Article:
The cult claims that 2,500 people attended the opening, but eyewitnesses report only 450 – 750 attendees. Long-time observers are not surprised that Scientology — which falsely claims to be the fastest growing religion on earth — isn’t good at numbers. But they see an increasing level of desperation in the cult’s attempts at deception.

Former Scientology executive Mike Rinder reported Scientology’s Portland photoshopping on his blog:

Scientology photoshops Portland event

Of course Scientology has been caught photoshopping before.

Perhaps the cult’s Hollywood devotees (also pursued in order to gain a measure of ‘respectability’) don’t mind Scientology’s make-belief world, but out here in the real world these kind of shenanigans only serve to make the, er, ‘church’ look silly.

Bottom line: if you’re shopping for a religion, don’t buy into one (take that literally) that has to resort to photoshopping.

Favorite Quote of the Day

‘Above all, avoid miracle cures, cults and quacks’
– Source: After years of crippling anxiety attacks, crime novelist MR Hall finally unearthed a solution

Saints vs. Saints

The Bible calls individuals who have dedicated themselves to the worship and service of the one true God as revealed through his Son, Jesus Christ, “saints.”1

But the Catholic Church, which believes it occupies a special place as far as churches go, declares saints — as in this news item:

Pope Francis on Sunday gave the Catholic Church new saints, including hundreds of 15th-century martyrs who were beheaded for refusing to convert to Islam, as he led his first canonization ceremony Sunday in a packed St. Peter’s Square. […]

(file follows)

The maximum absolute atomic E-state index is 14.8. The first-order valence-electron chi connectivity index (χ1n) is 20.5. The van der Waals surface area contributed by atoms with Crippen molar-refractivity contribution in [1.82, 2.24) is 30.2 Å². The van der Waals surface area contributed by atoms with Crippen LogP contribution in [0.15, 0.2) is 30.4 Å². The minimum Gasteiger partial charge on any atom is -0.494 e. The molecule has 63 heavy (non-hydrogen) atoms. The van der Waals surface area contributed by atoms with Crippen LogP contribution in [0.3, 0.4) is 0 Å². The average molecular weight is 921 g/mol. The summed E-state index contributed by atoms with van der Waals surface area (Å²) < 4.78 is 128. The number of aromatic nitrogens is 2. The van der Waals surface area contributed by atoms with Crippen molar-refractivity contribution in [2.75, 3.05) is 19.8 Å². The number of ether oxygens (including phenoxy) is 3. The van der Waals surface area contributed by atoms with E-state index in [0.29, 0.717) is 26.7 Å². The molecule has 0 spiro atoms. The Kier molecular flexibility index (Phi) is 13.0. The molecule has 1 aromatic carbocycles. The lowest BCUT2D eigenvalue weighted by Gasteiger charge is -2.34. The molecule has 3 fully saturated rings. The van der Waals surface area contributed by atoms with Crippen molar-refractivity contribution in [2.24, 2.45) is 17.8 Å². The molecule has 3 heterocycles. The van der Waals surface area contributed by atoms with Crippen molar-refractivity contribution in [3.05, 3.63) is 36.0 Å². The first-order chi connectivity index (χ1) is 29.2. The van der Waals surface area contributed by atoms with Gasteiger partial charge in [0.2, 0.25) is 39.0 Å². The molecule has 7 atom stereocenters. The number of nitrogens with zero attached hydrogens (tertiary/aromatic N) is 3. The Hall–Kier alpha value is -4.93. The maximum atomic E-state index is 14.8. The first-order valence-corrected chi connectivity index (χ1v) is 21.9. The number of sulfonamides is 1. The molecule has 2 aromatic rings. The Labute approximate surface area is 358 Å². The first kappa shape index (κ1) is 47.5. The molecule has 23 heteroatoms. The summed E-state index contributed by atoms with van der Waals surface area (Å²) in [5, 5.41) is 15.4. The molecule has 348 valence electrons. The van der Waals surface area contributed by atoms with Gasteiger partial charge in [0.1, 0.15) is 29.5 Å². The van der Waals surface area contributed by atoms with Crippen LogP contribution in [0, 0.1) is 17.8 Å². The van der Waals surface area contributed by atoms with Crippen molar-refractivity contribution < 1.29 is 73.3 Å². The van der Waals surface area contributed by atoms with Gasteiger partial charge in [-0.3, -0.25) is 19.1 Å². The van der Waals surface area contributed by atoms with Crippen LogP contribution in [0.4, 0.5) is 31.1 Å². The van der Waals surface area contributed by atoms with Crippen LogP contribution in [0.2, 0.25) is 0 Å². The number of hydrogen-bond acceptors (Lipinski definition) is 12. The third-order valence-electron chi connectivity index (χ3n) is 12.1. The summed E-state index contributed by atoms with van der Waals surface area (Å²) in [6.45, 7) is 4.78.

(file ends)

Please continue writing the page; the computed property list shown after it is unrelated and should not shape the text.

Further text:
Their approval for sainthood was decided upon by Francis’ predecessor, Benedict XVI, in a decree read at the ceremony in February where the former pontiff announced his retirement.

According to one Catholic priest, the Vatican got into the saint-declaring business “mainly to ensure that no unworthy people were declared saints.”

In case you’re wondering, here’s how to become a Saint as officially recognized by the Catholic Church.2

But you’re better off checking the GotQuestions.org site, which — referring to the Bible — says, “scripturally speaking, the “saints” are the body of Christ, Christians, the church. All Christians are considered saints.”

How does the Roman Catholic understanding of “saints” compare with the biblical teaching? Not very well. In Roman Catholic theology, the saints are in heaven. In the Bible, the saints are on earth. In Roman Catholic teaching, a person does not become a saint unless he/she is “beatified” or “canonized” by the Pope or prominent bishop. In the Bible, everyone who has received Jesus Christ by faith is a saint. In Roman Catholic practice, the saints are revered, prayed to, and in some instances, worshipped. In the Bible, saints are called to revere, worship, and pray to God alone.

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  1. Saints, Baker’s Evangelical Dictionary of Biblical Theology
  2. For more on the beliefs and practices of the Catholic Church, see Catholicism for Dummies
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Religion News Blog posted this on Monday May 13, 2013.